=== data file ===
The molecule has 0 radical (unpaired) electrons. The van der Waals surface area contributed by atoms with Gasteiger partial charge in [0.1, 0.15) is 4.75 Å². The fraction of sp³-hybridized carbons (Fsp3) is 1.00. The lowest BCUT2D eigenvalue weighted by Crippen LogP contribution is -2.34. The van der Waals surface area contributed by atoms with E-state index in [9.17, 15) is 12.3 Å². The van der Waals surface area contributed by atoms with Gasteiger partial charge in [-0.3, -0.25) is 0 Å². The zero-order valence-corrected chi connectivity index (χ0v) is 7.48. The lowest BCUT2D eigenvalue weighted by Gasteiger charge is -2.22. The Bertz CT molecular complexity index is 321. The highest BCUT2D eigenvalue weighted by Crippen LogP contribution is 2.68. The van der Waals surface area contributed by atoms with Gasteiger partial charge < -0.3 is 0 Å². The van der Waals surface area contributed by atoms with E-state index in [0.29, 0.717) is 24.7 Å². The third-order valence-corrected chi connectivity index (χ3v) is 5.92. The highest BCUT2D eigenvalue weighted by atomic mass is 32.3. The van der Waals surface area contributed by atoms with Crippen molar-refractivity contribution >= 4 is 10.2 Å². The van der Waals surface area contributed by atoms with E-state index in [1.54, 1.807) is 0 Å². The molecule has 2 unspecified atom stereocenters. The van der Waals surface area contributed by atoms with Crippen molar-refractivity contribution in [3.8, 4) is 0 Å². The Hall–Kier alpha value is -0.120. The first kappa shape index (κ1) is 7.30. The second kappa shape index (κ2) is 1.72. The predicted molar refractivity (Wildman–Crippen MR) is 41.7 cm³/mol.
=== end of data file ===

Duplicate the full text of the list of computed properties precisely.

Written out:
The molecule has 0 radical (unpaired) electrons. The van der Waals surface area contributed by atoms with Gasteiger partial charge in [0.1, 0.15) is 4.75 Å². The fraction of sp³-hybridized carbons (Fsp3) is 1.00. The lowest BCUT2D eigenvalue weighted by Crippen LogP contribution is -2.34. The van der Waals surface area contributed by atoms with E-state index in [9.17, 15) is 12.3 Å². The van der Waals surface area contributed by atoms with Gasteiger partial charge in [-0.3, -0.25) is 0 Å². The zero-order valence-corrected chi connectivity index (χ0v) is 7.48. The lowest BCUT2D eigenvalue weighted by Gasteiger charge is -2.22. The Bertz CT molecular complexity index is 321. The highest BCUT2D eigenvalue weighted by Crippen LogP contribution is 2.68. The van der Waals surface area contributed by atoms with Gasteiger partial charge < -0.3 is 0 Å². The van der Waals surface area contributed by atoms with E-state index in [0.29, 0.717) is 24.7 Å². The third-order valence-corrected chi connectivity index (χ3v) is 5.92. The highest BCUT2D eigenvalue weighted by atomic mass is 32.3. The van der Waals surface area contributed by atoms with Crippen molar-refractivity contribution >= 4 is 10.2 Å². The van der Waals surface area contributed by atoms with E-state index in [1.54, 1.807) is 0 Å². The molecule has 2 unspecified atom stereocenters. The van der Waals surface area contributed by atoms with Crippen molar-refractivity contribution in [3.8, 4) is 0 Å². The Hall–Kier alpha value is -0.120. The first kappa shape index (κ1) is 7.30. The second kappa shape index (κ2) is 1.72. The predicted molar refractivity (Wildman–Crippen MR) is 41.7 cm³/mol.